In parallel we are told the story of the editor as he was in the 1960s, a foreign correspondent flying to glamorous locations, having lunch with plutocrats and sleeping with their wives. But that was in another Britain, and besides, the trade is dead. Almost inevitably, it is a Netflix film. They’re welcome to it.

If you want to find the days and times of these films, you can navigate the Roses’s elaborate website for yourself. You’ll find that the films have little symbols alongside the dates and times, saying R, E, P, and S. Good luck finding an explanation of what they mean. Maybe ring them: 01684 295074. 

By the way, our little spoken word event after the rap film was very good fun. There will be more. Be afraid. Be very afraid.

The Multiplexes

The Cheltenham and Gloucester Cineworlds both have Copshop, Malignant and Respect. It’s really not worth sitting through the IMDB adverts (most of which seem to be for Cineworld or IMDB) to watch the trailer for Copshop. It’s a stupid, cliché-ridden feature for wannabe criminals who think guns are cool. It stars Gerard Butler. On the other hand, it may be worth watching the trailer for Malignant, if only to see director James Wan tell us that ‘Audiences are starved for something that’s new and different’ while promoting a slasher/horror that is anything but. Neither of these films look as inventive as Cleaver, the farrago Tony Soprano’s nephew Christopher put together as a lucrative mafia innovation to complement running whores, fleecing gamblers, manipulating drug addicts and intimidating small business owners.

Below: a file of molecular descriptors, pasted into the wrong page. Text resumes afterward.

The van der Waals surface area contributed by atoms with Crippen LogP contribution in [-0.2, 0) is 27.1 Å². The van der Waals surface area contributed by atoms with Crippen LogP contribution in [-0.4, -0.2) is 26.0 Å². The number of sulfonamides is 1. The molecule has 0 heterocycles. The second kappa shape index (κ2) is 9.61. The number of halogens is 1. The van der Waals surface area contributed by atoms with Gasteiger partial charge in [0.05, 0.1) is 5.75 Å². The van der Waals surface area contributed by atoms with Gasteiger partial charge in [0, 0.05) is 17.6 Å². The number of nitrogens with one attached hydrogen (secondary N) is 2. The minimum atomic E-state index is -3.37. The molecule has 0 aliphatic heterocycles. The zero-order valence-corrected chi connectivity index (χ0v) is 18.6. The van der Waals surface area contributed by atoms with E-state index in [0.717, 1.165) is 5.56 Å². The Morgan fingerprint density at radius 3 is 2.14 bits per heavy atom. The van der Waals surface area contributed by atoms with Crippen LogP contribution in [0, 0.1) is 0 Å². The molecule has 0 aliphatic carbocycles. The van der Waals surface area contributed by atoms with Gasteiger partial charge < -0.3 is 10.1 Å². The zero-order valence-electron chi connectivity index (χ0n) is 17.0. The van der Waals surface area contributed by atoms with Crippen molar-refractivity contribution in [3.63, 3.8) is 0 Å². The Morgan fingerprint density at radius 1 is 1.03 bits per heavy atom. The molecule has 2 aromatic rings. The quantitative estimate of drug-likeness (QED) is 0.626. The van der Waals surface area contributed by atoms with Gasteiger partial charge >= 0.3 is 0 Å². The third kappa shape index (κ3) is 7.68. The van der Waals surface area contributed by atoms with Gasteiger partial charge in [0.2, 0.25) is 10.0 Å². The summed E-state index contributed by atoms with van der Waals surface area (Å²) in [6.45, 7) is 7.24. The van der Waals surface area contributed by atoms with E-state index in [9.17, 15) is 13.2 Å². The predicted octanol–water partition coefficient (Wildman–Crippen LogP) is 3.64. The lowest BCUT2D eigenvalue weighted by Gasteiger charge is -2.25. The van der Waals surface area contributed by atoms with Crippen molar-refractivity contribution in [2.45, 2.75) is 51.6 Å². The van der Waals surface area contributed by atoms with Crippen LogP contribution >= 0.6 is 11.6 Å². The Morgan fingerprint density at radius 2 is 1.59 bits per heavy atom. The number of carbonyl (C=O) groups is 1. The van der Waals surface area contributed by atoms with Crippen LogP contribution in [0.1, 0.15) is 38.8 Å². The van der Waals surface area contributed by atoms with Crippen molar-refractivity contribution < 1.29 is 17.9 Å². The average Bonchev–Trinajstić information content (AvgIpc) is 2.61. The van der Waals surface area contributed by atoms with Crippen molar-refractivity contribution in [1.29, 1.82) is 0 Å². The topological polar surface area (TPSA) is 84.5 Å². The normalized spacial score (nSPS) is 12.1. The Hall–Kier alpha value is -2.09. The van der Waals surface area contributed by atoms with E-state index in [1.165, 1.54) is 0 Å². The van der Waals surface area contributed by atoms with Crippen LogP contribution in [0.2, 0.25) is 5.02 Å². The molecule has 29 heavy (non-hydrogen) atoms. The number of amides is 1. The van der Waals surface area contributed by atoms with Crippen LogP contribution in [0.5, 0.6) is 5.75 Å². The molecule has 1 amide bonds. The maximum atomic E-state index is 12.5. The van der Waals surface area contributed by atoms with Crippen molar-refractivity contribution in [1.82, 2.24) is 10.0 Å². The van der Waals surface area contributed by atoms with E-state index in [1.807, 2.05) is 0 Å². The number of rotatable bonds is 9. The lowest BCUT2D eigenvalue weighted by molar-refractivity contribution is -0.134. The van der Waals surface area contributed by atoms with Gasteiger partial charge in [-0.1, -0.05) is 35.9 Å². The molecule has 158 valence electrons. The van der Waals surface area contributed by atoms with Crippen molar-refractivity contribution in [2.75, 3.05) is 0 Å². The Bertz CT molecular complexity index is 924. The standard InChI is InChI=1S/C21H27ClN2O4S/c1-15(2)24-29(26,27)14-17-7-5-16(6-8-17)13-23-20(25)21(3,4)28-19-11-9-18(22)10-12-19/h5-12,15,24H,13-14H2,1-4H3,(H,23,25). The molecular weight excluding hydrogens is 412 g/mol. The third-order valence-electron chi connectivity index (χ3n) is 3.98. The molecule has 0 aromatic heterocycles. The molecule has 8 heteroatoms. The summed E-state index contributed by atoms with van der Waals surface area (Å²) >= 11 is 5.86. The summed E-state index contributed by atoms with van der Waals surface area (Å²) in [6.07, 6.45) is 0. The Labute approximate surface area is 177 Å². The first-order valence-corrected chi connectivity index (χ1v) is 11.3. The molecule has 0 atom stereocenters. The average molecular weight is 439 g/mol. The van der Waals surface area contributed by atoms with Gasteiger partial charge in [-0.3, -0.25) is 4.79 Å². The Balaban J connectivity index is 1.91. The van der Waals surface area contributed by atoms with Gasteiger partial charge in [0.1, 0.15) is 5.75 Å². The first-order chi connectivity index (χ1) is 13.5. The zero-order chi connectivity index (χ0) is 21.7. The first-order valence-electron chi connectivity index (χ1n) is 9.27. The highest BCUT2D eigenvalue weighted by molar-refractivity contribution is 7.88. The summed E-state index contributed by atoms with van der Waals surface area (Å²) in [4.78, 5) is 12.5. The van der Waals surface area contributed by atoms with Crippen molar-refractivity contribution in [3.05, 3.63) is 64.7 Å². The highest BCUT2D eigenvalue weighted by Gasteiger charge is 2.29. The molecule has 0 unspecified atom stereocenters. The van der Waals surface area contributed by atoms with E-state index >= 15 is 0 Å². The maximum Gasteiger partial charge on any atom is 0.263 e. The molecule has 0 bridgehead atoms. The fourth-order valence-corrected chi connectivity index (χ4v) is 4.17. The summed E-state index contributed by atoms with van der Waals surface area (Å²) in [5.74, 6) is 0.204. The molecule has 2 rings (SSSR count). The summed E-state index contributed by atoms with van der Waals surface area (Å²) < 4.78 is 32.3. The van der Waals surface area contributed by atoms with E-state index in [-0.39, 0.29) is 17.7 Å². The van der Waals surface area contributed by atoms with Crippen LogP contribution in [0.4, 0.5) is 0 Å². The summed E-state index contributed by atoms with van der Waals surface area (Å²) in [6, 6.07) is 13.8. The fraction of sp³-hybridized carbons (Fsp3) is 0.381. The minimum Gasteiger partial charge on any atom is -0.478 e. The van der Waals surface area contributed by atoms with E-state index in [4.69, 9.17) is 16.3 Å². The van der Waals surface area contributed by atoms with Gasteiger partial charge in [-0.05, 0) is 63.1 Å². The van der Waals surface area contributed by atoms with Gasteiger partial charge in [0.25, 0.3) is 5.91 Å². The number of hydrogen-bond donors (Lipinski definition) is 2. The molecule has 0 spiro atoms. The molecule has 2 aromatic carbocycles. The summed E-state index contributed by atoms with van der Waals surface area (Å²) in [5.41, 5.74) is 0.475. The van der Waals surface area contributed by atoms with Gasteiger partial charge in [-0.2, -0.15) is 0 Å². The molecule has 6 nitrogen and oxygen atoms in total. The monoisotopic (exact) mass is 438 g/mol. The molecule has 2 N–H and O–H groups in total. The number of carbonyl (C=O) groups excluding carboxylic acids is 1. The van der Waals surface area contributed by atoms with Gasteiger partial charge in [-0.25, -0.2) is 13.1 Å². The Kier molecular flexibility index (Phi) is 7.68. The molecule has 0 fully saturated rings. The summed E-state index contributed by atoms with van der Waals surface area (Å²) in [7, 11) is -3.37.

Respect, on the other hand, is a well-funded and glossy product, funded by MGM, which may or may have fallen under the wheels of Amazon’s self-driving juggernaut. The soul legend Aretha Franklin is played by Jennifer Hudson, notable for not winning the TV singing circus American Idol and playing a less tragic version of Florence Ballard, the sidelined Supremes singer, in the near-biopic Dreamgirls. It’s directed by Liesl Tommy and Tracey Scott Wilson, two New York drama figures, who opted a while back to take the steady money offered by series TV.

I could only stand about 15 minutes of it, but on the basis of that and the trailer it looks as though they have managed to make Aretha Franklin – a difficult, complicated, insecure performer with a weakness for powerful and obnoxious men – into a sort of promotional video for empowered black womanhood and the Harlem Renaissance era, when African-Americans enjoyed a great deal of economic, educational and artistic autonomy and achievement. Also, it begins with a perky child actor dubbed with a full-size soul diva’s voice (I would wager).

This kind of nostalgia-drenched date-movie nonsense is clearly more acceptable to the multiplex audience than asking questions about the parlous state of American race relations today. I wonder whether they will cover Aretha’s years in the career doldrums, which only ended when she was cast as a diner chef in The Blues Brothers

On the other hand, I do admire Tracey Scott Wilson for joining the screenwriters’ legal action against the Big Four cartel of agents for setting up boring movies that enhanced their own income at the expense of that of their clients. Even overpaid Hollywood hacks have a right to the fruits of their creativity.

As for Cineworld, it can’t really be worth them opening their doors at the moment, especially given their gargantuan losses and the failure of the projected upturn in admissions to materialise. 

The Tivoli

Well, Cheltenham’s ’boutique cinema experience’ is still supposed to be opening on September 24, with the James Bond movie everyone else will be showing on bigger screens. But nobody seems to know anything beyond that. The marketing department of Empire Cinemas can’t be bothered to respond to my enquiries. The risible SoGlos this week enhanced its reputation as a source of local news by rerunning the press release it published in August 2019, with no extra information, presumably because it is being paid to. It would be nice to have a bit of actual information, enjoyable though gossip can be.